Due to the Coronavirus (COVID-19) pandemic, the American Academy of Ophthalmology now finds it essential that all ophthalmologists cease providing any treatment other than urgent or emergent care immediately.

I started wearing face masks in the office. I will continue to be available for urgent & emergent care. I have also instituted tele-medicine which has already proven valuable for patients who are under quarantine. Currently, I offer tele-health visits to established patients only.

Here’s a Quick Patient Guide to save time & optimize your tele-health visit.If you wish to have a tele-medicine visit, contact your ophthalmologist and provide the following information:

  • Medical insurance. Traditional Medicare has started to cover tele-medicine visits due to the coronavirus pandemic. If you have a Medicare Advantage, commercial insurance or no insurance, inform the office staff. Depending on your insurance, a tele-medicine visit may include a co-pay, co-insurance, deductible or be considered a non-covered service. You may be asked to make a deposit prior to consultation.
  • Pharmacy. Be sure to mention your current local pharmacy, pharmacy location, phone number and allergies! Many pharmacies are located at the border of towns and the exact address is helpful for EMR systems.
  • Cell phone number. Please test your device, such as a smart phone (iPhone, Android), tablet (iPad) or desktop computer prior to your appointment. Video call a friend or family member for audio and video! You may want to use selfie mode on the device. In some instances, having a family member or friend available is most helpful to highlight eye structures during the consultation.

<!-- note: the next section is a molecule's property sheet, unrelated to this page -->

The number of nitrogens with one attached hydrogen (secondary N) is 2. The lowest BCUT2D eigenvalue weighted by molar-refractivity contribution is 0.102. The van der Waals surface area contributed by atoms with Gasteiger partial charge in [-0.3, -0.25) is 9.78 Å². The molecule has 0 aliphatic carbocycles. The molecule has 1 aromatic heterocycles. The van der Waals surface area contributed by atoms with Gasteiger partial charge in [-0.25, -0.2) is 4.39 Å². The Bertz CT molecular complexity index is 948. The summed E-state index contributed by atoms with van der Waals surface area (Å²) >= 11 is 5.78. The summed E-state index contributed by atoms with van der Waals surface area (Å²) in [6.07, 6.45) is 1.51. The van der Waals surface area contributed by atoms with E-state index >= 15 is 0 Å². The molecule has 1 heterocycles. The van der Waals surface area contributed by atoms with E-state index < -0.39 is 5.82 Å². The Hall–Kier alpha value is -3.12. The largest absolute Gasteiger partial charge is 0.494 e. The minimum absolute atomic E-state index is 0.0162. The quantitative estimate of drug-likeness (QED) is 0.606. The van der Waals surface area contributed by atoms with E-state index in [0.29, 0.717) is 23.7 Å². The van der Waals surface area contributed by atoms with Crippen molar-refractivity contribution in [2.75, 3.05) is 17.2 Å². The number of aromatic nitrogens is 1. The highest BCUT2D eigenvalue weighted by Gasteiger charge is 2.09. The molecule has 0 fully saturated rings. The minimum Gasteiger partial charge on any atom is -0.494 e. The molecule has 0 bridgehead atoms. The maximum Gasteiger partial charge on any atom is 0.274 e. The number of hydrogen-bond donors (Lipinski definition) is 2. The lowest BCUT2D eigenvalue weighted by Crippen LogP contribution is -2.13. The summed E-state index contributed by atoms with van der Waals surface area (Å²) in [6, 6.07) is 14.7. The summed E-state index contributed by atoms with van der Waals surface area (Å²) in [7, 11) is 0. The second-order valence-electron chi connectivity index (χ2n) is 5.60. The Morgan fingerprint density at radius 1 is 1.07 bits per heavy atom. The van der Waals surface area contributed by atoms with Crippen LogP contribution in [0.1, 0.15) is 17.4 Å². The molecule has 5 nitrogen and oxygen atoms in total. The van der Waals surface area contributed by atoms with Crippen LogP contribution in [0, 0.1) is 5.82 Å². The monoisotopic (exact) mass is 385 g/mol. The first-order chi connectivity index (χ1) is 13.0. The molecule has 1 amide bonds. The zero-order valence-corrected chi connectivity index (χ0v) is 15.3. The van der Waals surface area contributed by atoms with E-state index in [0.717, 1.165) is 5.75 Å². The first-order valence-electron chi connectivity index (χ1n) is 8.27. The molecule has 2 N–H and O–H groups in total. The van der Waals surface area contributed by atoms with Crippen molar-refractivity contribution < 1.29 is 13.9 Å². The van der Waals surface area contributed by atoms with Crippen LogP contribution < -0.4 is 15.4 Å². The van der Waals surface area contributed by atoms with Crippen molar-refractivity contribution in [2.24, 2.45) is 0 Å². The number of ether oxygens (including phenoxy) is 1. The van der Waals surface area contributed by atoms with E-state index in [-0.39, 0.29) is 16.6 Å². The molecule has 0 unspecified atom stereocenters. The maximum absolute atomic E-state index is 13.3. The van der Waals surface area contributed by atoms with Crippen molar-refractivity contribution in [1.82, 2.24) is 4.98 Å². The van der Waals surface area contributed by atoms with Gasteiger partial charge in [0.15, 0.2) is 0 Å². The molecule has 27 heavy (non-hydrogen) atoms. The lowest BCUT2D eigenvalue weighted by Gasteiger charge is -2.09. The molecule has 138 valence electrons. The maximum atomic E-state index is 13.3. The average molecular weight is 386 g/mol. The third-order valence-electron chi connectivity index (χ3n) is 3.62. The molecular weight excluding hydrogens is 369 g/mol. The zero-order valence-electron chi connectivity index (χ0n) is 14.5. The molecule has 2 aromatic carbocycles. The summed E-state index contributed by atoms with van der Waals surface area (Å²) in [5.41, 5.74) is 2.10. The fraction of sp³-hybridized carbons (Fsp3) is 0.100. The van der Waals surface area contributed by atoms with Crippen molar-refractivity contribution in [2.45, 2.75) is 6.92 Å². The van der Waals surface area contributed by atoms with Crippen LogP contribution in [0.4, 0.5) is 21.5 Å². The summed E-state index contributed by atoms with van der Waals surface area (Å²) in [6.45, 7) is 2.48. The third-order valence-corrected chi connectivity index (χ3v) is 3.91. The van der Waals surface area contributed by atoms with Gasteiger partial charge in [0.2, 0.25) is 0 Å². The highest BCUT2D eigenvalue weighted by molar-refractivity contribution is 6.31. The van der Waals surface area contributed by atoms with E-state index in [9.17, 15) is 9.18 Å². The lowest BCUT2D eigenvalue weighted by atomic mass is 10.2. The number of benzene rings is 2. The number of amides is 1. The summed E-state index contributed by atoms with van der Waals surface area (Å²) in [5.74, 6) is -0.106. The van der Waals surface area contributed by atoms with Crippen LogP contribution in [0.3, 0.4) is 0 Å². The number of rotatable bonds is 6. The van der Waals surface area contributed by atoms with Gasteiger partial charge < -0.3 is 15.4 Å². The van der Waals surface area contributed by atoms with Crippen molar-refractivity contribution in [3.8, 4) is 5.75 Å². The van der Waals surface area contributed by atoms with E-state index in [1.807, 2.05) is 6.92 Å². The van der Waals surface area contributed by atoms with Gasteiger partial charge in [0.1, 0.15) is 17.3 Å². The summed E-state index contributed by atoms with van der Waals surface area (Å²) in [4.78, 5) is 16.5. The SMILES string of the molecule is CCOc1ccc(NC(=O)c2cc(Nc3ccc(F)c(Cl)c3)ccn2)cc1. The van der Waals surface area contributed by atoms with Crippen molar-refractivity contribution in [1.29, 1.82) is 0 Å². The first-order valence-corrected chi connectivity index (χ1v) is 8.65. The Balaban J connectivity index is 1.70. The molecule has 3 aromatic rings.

• Email address. This is critical for many electronic medical record (EMR) systems which utilize a patient portal. After your visit, you may receive an email with patient instructions.
  • Video conferencing platform. Inform the office of your preferred communication platform and contact information. This includes either the cell phone number or email address associated with the platform. Your ophthalmologist may offer the following options:
    • A text to your cell phone. The text will include a link to open a special Doximity video call.
    • A telemedicine patient portal, such as Doxy.me.
    • Other platforms including FaceTime, Google Hangout, Facebook Messenger, Skype, WhatsApp, & Zoom.
  • Visual Acuity & online measurements – The results from the free online tests will greatly help your ophthalmologist during your telehealth visit. All of Dr. Goel’s patients are asked to take a Pre-Test prior to consultation. Helpful platforms include:
    • Visual Acuity charts (PDF with Visual acuity & Amsler Grid, courtesy University of Arizona). This is the simplest to use and the chart is easily calibrated with a US quarter! Can be used from a desktop, tablet, mobile phone or printed.
    • Essilor Test Your Vision (Visual Acuity, Astigmatism, Light Sensitivity, Near Vision, Color Vision, Amsler Grid).
  • Light source. A penlight, flashlight or good lighting area may be most helpful. A family member or friend can also use the smart phone (or a second device) with flashlight on.
  • Appointment Time. The office will give you an appointment time. A technician or scribe may call you prior to your appointment time to review your chief complaint, symptoms, medical history, medication list, etc. This will likely be by a phone call. The ophthalmologist will then be able to call via video to review your history and perform a tele-health consultation.
  • If you are one of Dr. Goel’s or Dr. Miano’s established patients (seen at the Cherry Hill, NJ or Atco, NJ offices within the last few years) and need an urgent / emergent visit, call Regional Eye Associates or use the online form here.
  • If you have a sudden loss of vision, trauma, chemical injury or other injury, you should call 911 and go to the nearest emergency room.